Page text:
The article transcript of a video interview has two key sections.
"It just says, 'Hey, if you're borrowing your own currency, you can just have infinite amounts of money,” Gundlach said in a recent wide-ranging conversation with Yahoo Finance.Then,
"Basically, what they're doing is they're saying, 'As long as the interest rate is below the growth of the economy, then everything's fine. And, so it's OK to have basically tons of debt as long as the economic growth is there, and so on,'" the billionaire explained.
"When you issue all the bonds for 10 or 30 years, that's a fixed interest rate. So the fact that interest rate is lower than the growth of the economy — that sounds pretty good — but what happens if the growth of the economy turns negative?” he asked.One of the key MMT recommendations that Gundlach somehow missed in his research was that the overnight rate would be locked at 0% and that bonds would no longer be issued. (Given that the possibility that he would no longer be able to make bond yield forecasts was such a horrifying prospect that this was subconsciously blanked out.)
So, in order for things to go badly, the economy has to have a negative nominal GDP growth. If the government is spending oodles of dollars, are we seriously going to believe that the economy will shrink in nominal terms? (In case why this is unlikely is not obvious, one may look up the relationship between the price deflator and nominal GDP.)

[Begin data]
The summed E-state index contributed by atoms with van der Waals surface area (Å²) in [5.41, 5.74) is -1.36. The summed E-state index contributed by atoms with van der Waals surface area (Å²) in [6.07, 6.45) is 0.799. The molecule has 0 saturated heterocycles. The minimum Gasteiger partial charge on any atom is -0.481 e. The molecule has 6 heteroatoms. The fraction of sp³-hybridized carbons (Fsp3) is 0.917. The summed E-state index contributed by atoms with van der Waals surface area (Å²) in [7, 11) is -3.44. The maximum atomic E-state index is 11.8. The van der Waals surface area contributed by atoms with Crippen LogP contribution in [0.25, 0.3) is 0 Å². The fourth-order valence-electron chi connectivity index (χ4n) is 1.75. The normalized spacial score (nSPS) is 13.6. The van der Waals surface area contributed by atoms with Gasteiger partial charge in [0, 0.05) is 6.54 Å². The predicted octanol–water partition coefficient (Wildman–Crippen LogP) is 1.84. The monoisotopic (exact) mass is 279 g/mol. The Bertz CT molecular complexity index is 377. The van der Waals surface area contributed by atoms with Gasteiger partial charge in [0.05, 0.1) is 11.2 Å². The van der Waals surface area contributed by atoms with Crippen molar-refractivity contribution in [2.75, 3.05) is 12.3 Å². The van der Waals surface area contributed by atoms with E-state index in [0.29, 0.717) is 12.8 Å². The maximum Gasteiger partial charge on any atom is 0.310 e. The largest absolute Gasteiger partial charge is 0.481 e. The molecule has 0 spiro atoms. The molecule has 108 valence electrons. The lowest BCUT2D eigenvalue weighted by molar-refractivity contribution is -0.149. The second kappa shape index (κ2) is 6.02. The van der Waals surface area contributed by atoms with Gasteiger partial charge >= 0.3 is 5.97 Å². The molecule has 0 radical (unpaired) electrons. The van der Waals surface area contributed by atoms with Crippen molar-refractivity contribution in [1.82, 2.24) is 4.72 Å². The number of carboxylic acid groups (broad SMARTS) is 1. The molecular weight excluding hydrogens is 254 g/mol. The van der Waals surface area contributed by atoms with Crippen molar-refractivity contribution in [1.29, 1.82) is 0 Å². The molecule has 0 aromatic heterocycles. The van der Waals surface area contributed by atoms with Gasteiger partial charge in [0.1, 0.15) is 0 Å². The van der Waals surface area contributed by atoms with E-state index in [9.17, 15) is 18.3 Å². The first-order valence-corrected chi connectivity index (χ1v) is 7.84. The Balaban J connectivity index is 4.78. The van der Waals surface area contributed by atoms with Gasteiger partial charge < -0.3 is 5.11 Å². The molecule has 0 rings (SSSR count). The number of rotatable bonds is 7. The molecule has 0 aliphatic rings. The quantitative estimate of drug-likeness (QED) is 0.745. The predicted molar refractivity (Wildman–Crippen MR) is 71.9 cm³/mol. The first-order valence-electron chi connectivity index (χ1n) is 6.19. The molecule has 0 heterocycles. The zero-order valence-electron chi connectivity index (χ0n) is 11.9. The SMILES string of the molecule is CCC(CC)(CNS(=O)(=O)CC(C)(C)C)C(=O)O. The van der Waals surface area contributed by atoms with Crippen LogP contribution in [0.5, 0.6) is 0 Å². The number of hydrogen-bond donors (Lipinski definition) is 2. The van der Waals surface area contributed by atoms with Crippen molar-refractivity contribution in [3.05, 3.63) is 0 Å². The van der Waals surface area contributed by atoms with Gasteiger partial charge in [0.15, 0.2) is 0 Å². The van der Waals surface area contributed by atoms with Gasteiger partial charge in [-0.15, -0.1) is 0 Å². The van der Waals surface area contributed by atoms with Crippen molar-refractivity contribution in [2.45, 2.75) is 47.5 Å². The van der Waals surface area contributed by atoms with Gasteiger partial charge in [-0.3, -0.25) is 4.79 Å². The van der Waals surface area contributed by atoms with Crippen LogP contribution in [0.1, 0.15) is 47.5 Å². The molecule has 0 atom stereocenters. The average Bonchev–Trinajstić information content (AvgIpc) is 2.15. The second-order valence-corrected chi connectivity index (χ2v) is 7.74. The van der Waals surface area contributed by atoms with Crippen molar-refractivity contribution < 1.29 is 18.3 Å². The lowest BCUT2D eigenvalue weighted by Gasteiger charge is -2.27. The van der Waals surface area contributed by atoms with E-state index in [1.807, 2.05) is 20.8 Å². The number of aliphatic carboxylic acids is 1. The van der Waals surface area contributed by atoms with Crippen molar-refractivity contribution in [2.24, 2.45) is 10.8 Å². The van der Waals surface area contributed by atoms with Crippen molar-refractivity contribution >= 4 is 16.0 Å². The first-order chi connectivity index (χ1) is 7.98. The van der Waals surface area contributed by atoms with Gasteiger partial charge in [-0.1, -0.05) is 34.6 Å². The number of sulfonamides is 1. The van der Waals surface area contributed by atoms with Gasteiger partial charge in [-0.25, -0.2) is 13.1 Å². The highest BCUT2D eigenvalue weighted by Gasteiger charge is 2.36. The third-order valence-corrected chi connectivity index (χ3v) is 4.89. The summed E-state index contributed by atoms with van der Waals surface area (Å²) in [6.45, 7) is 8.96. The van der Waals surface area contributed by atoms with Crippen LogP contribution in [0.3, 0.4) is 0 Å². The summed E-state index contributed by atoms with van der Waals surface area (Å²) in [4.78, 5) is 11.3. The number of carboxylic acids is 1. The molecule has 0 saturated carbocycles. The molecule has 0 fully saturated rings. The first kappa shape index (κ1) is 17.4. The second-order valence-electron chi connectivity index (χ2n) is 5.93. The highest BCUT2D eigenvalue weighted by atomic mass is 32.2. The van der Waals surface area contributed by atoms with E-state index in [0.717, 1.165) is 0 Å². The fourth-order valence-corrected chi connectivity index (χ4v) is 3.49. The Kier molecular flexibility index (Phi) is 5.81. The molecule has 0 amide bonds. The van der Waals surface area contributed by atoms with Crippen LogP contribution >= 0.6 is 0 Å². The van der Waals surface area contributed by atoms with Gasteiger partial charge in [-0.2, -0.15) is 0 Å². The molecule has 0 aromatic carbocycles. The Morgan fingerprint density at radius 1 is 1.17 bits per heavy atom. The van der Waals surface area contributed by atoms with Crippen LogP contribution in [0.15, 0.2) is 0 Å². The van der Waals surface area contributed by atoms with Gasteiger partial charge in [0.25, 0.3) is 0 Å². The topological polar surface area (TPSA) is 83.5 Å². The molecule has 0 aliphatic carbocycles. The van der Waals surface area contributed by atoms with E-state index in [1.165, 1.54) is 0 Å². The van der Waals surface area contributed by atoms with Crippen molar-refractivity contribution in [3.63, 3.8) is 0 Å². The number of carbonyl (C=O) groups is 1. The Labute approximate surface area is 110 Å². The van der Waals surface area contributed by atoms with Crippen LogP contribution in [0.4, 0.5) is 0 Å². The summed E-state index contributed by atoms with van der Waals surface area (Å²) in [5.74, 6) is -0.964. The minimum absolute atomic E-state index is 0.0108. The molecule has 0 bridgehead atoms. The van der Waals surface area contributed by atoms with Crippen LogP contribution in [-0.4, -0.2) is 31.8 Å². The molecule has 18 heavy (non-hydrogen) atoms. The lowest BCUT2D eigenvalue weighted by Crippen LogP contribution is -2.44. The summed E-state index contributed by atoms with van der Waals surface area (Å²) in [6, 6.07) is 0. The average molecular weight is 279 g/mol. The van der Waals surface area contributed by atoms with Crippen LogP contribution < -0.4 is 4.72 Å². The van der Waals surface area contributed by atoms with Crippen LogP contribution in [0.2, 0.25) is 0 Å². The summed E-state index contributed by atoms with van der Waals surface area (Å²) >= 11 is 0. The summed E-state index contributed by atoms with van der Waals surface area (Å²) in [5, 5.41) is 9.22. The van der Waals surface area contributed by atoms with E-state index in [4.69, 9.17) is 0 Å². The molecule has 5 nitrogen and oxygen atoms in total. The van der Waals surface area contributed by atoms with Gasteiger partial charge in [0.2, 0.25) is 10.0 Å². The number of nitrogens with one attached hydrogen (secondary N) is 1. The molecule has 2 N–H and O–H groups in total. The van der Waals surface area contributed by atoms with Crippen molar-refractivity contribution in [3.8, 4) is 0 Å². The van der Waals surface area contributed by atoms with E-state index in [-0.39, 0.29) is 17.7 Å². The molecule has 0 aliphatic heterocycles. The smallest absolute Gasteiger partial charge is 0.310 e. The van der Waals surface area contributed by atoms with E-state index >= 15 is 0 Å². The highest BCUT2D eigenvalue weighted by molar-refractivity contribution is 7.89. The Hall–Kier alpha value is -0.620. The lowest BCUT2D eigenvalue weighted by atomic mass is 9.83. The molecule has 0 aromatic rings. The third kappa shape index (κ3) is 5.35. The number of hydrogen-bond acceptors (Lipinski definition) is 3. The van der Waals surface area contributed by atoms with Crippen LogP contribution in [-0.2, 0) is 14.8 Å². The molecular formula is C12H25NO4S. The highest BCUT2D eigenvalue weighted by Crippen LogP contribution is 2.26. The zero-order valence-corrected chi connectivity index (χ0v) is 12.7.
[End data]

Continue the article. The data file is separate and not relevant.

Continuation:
One could raise any number of serious objections to various MMT policy proposals, but the prospect of nominal GDP growth dropping below the "cost of funding" is not one of them. As result, although it would be interesting to have another debate about MMT, it is literally impossible to so in this case.
Why the Misrepresentation?The only interesting thing is why Gundlach so badly misses the mark. Two possible explanations appear to be.
- He watched the wrong videos. The concepts of MMT were presently either incorrectly, or in a fashion that would be misunderstood by someone with a conventional mindset.
- It is part of a deliberate strategy to push MMT outside the acceptable bounds of discourse. (For example, it is a signal that nobody working for Gundlach should mention MMT in internal meetings.) Although that sounds like a bit of far-fetched conspiracy theory, it was certainly how the mainstream economics profession historically reacted to things like Marxism. Certainly this explanation seems to be behind some of the misrepresentations of MMT by some mainstream economists (a popular pastime about a year ago now).
My concern with presenting MMT is the desire to change the framing of the language around government finance. Although that is a laudable goal, you run into two issues when presenting to an audience with a more conventional mindset. In addition to wanting to convince them about your theories, you also need to convince them to change how they express ideas. The second step may easily be harder than the first. As a result, I generally try to keep my explanations more conventional, only highlighting differences when there is a big operational difference between theories.
Looking forward, I hope that someone will actually read some legitimate MMT literature and have something new and interesting to say about it.* (I need fodder for articles...)
* The "external constraint" is neither new, nor interesting.
(c) Brian Romanchuk 2019